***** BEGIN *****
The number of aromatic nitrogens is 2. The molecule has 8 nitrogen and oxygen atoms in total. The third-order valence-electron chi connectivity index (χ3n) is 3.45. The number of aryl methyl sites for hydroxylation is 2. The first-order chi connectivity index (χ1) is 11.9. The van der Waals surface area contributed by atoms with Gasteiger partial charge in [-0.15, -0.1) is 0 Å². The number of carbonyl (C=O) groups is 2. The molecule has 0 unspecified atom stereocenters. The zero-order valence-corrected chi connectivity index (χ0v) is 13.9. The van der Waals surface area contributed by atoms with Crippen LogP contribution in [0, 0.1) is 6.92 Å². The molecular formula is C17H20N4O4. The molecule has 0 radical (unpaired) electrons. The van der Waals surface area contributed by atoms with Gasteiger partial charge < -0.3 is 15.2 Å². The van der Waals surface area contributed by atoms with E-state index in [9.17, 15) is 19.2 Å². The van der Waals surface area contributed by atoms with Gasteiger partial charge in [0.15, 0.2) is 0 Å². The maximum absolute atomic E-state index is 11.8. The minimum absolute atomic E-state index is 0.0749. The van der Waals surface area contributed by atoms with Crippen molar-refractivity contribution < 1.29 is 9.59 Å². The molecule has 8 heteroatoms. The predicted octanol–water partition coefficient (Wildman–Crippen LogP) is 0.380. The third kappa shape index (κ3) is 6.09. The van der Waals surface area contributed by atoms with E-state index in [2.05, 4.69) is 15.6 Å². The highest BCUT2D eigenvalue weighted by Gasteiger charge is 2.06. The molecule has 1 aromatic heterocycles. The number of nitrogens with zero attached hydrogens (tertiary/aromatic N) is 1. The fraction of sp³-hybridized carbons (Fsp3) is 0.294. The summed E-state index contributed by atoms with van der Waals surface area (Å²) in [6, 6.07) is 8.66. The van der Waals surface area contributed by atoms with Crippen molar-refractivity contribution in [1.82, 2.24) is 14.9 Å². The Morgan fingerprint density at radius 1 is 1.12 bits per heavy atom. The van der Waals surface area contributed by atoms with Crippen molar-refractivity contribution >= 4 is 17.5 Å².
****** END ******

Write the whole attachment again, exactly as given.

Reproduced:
The number of aromatic nitrogens is 2. The molecule has 8 nitrogen and oxygen atoms in total. The third-order valence-electron chi connectivity index (χ3n) is 3.45. The number of aryl methyl sites for hydroxylation is 2. The first-order chi connectivity index (χ1) is 11.9. The van der Waals surface area contributed by atoms with Gasteiger partial charge in [-0.15, -0.1) is 0 Å². The number of carbonyl (C=O) groups is 2. The molecule has 0 unspecified atom stereocenters. The zero-order valence-corrected chi connectivity index (χ0v) is 13.9. The van der Waals surface area contributed by atoms with Crippen LogP contribution in [0, 0.1) is 6.92 Å². The molecular formula is C17H20N4O4. The molecule has 0 radical (unpaired) electrons. The van der Waals surface area contributed by atoms with Gasteiger partial charge < -0.3 is 15.2 Å². The van der Waals surface area contributed by atoms with E-state index in [9.17, 15) is 19.2 Å². The van der Waals surface area contributed by atoms with Gasteiger partial charge in [0.15, 0.2) is 0 Å². The maximum absolute atomic E-state index is 11.8. The minimum absolute atomic E-state index is 0.0749. The van der Waals surface area contributed by atoms with Crippen molar-refractivity contribution < 1.29 is 9.59 Å². The molecule has 8 heteroatoms. The predicted octanol–water partition coefficient (Wildman–Crippen LogP) is 0.380. The third kappa shape index (κ3) is 6.09. The van der Waals surface area contributed by atoms with E-state index in [2.05, 4.69) is 15.6 Å². The highest BCUT2D eigenvalue weighted by Gasteiger charge is 2.06. The molecule has 1 aromatic heterocycles. The number of nitrogens with zero attached hydrogens (tertiary/aromatic N) is 1. The fraction of sp³-hybridized carbons (Fsp3) is 0.294. The summed E-state index contributed by atoms with van der Waals surface area (Å²) in [6, 6.07) is 8.66. The van der Waals surface area contributed by atoms with Crippen molar-refractivity contribution in [1.82, 2.24) is 14.9 Å². The Morgan fingerprint density at radius 1 is 1.12 bits per heavy atom. The van der Waals surface area contributed by atoms with Crippen molar-refractivity contribution >= 4 is 17.5 Å².